As for the Mayors Cup Challenge, it was a three-peat for Mayor Kevin McDaniel and James Stevens (team Auburn Hills) who successfully defended the Cup, over Mayor Bryan Barnett and Jimmie Roach (team Rochester Hills).

Word has it, Rochester Hills, who always brings their A-game, was running strong and gaining ground before confronting a sideways canoe in their path.


Plan to join in the fun next year at the 10th Annual Paddlepalooza on June 2nd!

Tick Tock Tick

Posted by – Shawn Keenan, Assistant City Planner

It’s that time of year, bright sunshine and warm weather – perfect conditions to get out and enjoy the great outdoors.  However, it’s also time to protect against Lyme disease and other tick-borne diseases.  The unseasonably warm winter we experienced here in the great State of Michigan is expected to result in an increase in the tick population. The Michigan Department of Health and Human Services reported 221 reported human cases of Lyme Disease last year and several cases have already been reported this year.

While people know that ticks are found outdoors, they may forget that includes parks, golf courses, and backyards.  The Oakland County Health Division encourages people to take extra precaution in areas most likely to be infested, such as wooded or grassy areas, especially where deer and wildlife are present.  This is the best way to avoid potential infection.

Protect yourself before you venture outdoors by taking some of these steps:

  • Wear long-sleeved shirts, light-colored pants and closed-toed shoes
  • Tuck shirts into pants and pants into socks
  • Apply insect repellent containing DEET (20% – 30%) or Picaridin to exposed skin and to clothing
  • Apply permethrin to clothes and shoes but not directly to skin

After enjoying the outdoors in areas were ticks may be present, immediately check your entire body for ticks and take a hot shower as soon as possible. Parents may want to help their children check their bodies for ticks. Let’s not forget about dogs and cats because ticks can also enter your home on pets. Check pets often.

If you discover a tick attached to your skin, remove it quickly.   According to the Center if Disease Control, if it is removed within 24 hours you greatly reduce your chances of getting Lyme disease.

  • Grasp the tick with tweezers as close to the skin as possible
  • Pull gently but firmly, but do not squeeze the body of the tick
  • Try to pull the tick out without leaving mouth parts embedded in the skin
  • After removing the tick, wash hands and bite area thoroughly with soap and running water
  • Apply an antibacterial cream to the site of the bite

You may get a small bump or redness that goes away in 1-2 days, like a mosquito bite.  This is not a sign that you have Lyme disease.

Improtant Note:  Do not remove ticks by putting hot matches, nail polish, or petroleum jelly on the tick to try to make it pull away from your skin.  Be sure to see a doctor about your tick bite if you develop a fever, a rash, sever fatigue, facial paralysis or joint pain within 30 days of being bitten by a tick.  It is important to get treatment right away if you develop symptoms.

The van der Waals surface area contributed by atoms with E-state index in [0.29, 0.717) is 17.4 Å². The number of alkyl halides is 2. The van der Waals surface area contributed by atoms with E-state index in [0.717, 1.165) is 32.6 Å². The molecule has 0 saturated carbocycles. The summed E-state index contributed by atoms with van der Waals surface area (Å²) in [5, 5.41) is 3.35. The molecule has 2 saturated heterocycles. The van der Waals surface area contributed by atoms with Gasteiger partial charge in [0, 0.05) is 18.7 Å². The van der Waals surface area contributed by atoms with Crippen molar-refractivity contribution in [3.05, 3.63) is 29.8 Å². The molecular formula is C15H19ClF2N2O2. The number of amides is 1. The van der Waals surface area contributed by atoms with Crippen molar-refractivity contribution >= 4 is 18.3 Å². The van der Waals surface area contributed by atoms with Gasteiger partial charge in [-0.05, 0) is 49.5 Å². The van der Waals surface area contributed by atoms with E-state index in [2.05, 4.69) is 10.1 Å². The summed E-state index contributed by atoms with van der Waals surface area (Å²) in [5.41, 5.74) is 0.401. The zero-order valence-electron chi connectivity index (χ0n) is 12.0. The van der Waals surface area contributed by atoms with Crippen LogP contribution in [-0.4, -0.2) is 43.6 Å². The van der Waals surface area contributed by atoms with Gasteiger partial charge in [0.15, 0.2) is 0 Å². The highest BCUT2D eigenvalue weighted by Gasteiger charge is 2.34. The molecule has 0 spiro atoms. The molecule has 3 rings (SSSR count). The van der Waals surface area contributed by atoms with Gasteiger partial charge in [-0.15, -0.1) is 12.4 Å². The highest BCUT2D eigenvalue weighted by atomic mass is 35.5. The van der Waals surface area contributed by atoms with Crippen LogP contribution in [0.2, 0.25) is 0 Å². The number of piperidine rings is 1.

For more information on Lyme disease, visit

Auburn Hills Students Help Monitor Clinton River Health

Posted by – Shawn Keenan, Assistant City Planner

On May 22nd, students from Avondale High School headed out to Riverside Park to determine the overall water quality and health of the Clinton River.  Led by their teachers, parents, mentors from Fiat Chrysler Automobiles (FCA) and the City of Auburn Hills, the students conducted water quality tests and scientific surveys.

The Avondale students have been monitoring the health of the river for more than a decade through the Clinton River Watershed Council’s “Stream Leaders” program.  In addition to conducting chemical tests on the water, students donned waders and entered the flowing river to collect, identify and count macroinvertebrates.  Some of the creatures found included dragonfly nymphs, damselfly nymphs, scuds, and crayfish.

The City looks forward to seeing the final results of the data collected by these dedicated students.  We will be sure to share those findings when the data becomes available.

Click here for more information on how you can protect water quality.  To learn more about the Clinton River Water Council’s “Stream Leaders” program, please click here.

Water Festival Fun

Posted by – Stephanie Carroll, Manager of Business Development & Community Relations

On Friday, our staff attended one of my absolute favorite events at Oakland University – The 11th Annual Clinton River Water Festival.  Partners including, Waste Management, the Water Resources Commissioner’s Office, and the Clinton River Watershed Council come together to provide a full-day of activities for students.

The Festival is an educational and enjoyable learning experience for over 1,200 fifth-grade students from the Clinton River Watershed community schools in Oakland County.  As the conversations continue to revolve around sustainability and conservation, it’s important to recognize and get involved in programs like this.  Our very own Shawn Keenan, Assistant City Planner, was instrumental is starting this event at OU back in 2007— that’s something we are very proud of as a city.

The festival design allows students to learn about the central role water and the Clinton River play within the region. Some of the topics explored during the festival include storm water, waste water treatment, soil erosion, wetlands, creeks and streams, habitat, as well as sources of pollution.

The theme of the day is Celebrating water!